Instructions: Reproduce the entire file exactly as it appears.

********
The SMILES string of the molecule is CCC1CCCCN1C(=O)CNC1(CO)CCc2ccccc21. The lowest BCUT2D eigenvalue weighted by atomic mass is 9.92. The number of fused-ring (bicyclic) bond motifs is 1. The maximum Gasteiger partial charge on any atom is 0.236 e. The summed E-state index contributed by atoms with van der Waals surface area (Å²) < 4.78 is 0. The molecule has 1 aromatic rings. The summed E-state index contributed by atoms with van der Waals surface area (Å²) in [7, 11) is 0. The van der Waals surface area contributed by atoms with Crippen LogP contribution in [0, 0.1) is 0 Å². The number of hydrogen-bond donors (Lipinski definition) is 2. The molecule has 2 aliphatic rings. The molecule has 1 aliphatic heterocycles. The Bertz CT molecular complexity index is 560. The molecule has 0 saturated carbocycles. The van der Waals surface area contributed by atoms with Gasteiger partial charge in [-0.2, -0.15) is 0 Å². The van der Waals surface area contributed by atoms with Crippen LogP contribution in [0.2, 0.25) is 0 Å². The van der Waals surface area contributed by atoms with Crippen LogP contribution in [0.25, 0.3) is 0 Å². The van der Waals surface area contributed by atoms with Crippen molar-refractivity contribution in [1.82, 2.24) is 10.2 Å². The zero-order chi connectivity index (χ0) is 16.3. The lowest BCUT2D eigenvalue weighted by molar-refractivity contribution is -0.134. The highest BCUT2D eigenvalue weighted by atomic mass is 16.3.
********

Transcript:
The SMILES string of the molecule is CCC1CCCCN1C(=O)CNC1(CO)CCc2ccccc21. The lowest BCUT2D eigenvalue weighted by atomic mass is 9.92. The number of fused-ring (bicyclic) bond motifs is 1. The maximum Gasteiger partial charge on any atom is 0.236 e. The summed E-state index contributed by atoms with van der Waals surface area (Å²) < 4.78 is 0. The molecule has 1 aromatic rings. The summed E-state index contributed by atoms with van der Waals surface area (Å²) in [7, 11) is 0. The van der Waals surface area contributed by atoms with Crippen LogP contribution in [0, 0.1) is 0 Å². The number of hydrogen-bond donors (Lipinski definition) is 2. The molecule has 2 aliphatic rings. The molecule has 1 aliphatic heterocycles. The Bertz CT molecular complexity index is 560. The molecule has 0 saturated carbocycles. The van der Waals surface area contributed by atoms with Gasteiger partial charge in [-0.2, -0.15) is 0 Å². The van der Waals surface area contributed by atoms with Crippen LogP contribution in [0.2, 0.25) is 0 Å². The van der Waals surface area contributed by atoms with Crippen LogP contribution in [0.25, 0.3) is 0 Å². The van der Waals surface area contributed by atoms with Crippen molar-refractivity contribution in [1.82, 2.24) is 10.2 Å². The zero-order chi connectivity index (χ0) is 16.3. The lowest BCUT2D eigenvalue weighted by molar-refractivity contribution is -0.134. The highest BCUT2D eigenvalue weighted by atomic mass is 16.3.